Bullying among children is understood as repeated, negative acts committed by one or more children against another. These negative acts may be physical or verbal in nature - for example, hitting or kicking, teasing or taunting - or they may involve indirect actions such as manipulating friendships or purposely excluding other children from activities. Bullying used to be considered a part of growing up - unpleasant but unavoidable. The law now recognizes that bullying at school can cause immense harm and unhappiness. .
Bullying among primary school age children has become recognized as an antecedent to more violent behavior in later grades. Not only does bullying harm both its intended victims and the perpetrators, it also may affect the climate of schools and, indirectly, the ability of all students to learn to the best of their abilities. Victims of bullying are often rejected by their peers, and are at risk for depression, dropping out of school, poor self-esteem, and other mental health problems, including schizophrenia. It is not only victims who are at risk for short- and long-term problems; bullies also are at increased risk for negative outcomes. Children who are bullies often attend school less frequently and are more likely to drop out than other students. Authors of the survey "Talking With Kids About Tough Issues," by the Kaiser Family Foundation and Nickelodeon, asked 1,249 parents of children ages 8 to 15 and 823 children ages 8 to 15 about their problems and whether they sort them out by talking to each other. .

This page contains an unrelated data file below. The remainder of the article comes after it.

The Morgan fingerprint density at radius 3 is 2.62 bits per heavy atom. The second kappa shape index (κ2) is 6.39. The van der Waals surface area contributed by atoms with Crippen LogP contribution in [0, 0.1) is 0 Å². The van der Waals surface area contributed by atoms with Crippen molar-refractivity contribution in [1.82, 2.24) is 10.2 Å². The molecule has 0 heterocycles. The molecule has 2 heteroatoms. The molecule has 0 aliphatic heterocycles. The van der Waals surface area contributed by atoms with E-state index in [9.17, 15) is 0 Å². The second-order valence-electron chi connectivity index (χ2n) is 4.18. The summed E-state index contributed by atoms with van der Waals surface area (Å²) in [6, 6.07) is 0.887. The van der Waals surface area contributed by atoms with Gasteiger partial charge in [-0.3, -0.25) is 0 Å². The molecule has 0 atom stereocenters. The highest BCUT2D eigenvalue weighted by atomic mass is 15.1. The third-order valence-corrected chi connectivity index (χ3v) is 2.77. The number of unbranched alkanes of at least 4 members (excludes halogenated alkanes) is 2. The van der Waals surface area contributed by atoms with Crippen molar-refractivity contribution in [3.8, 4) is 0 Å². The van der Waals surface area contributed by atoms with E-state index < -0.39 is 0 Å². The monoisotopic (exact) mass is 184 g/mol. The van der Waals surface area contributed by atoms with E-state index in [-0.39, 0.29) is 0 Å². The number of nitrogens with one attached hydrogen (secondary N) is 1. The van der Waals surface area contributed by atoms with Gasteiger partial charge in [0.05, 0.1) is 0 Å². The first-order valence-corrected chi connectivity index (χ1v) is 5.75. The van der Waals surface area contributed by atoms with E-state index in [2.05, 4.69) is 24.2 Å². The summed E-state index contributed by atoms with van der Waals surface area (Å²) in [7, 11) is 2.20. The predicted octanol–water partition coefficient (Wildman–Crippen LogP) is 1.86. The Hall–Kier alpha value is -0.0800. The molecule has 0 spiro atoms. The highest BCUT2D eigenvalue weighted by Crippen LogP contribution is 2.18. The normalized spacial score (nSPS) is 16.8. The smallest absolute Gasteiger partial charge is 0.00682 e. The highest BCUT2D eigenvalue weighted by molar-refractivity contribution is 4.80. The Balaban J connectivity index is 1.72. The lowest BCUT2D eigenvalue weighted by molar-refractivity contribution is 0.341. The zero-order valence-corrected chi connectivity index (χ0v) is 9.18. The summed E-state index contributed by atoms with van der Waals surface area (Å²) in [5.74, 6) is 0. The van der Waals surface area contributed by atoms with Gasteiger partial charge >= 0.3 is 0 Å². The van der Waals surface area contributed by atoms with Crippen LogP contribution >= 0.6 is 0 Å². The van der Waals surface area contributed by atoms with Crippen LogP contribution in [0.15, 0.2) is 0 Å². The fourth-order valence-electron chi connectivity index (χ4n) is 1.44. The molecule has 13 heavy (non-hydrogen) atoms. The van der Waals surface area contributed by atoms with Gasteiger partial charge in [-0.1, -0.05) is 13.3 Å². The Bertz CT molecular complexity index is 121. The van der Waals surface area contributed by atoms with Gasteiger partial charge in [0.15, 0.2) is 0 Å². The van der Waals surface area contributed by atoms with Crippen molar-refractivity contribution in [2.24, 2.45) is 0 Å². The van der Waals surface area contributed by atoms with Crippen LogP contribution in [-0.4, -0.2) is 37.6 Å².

Seventy-four percent of 8- to 11-year-olds say teasing and bullying occur at their school, more than smoking or drinking or drugs or sex. As kids get older -- 12- to 15-year-olds were a separate group in the survey -- the number rises to 86 percent, still higher than substance abuse or sex. And both age groups called the teasing and bullying "big problems" that rank higher than racism, AIDS, the pressure to have sex or to try alcohol or drugs .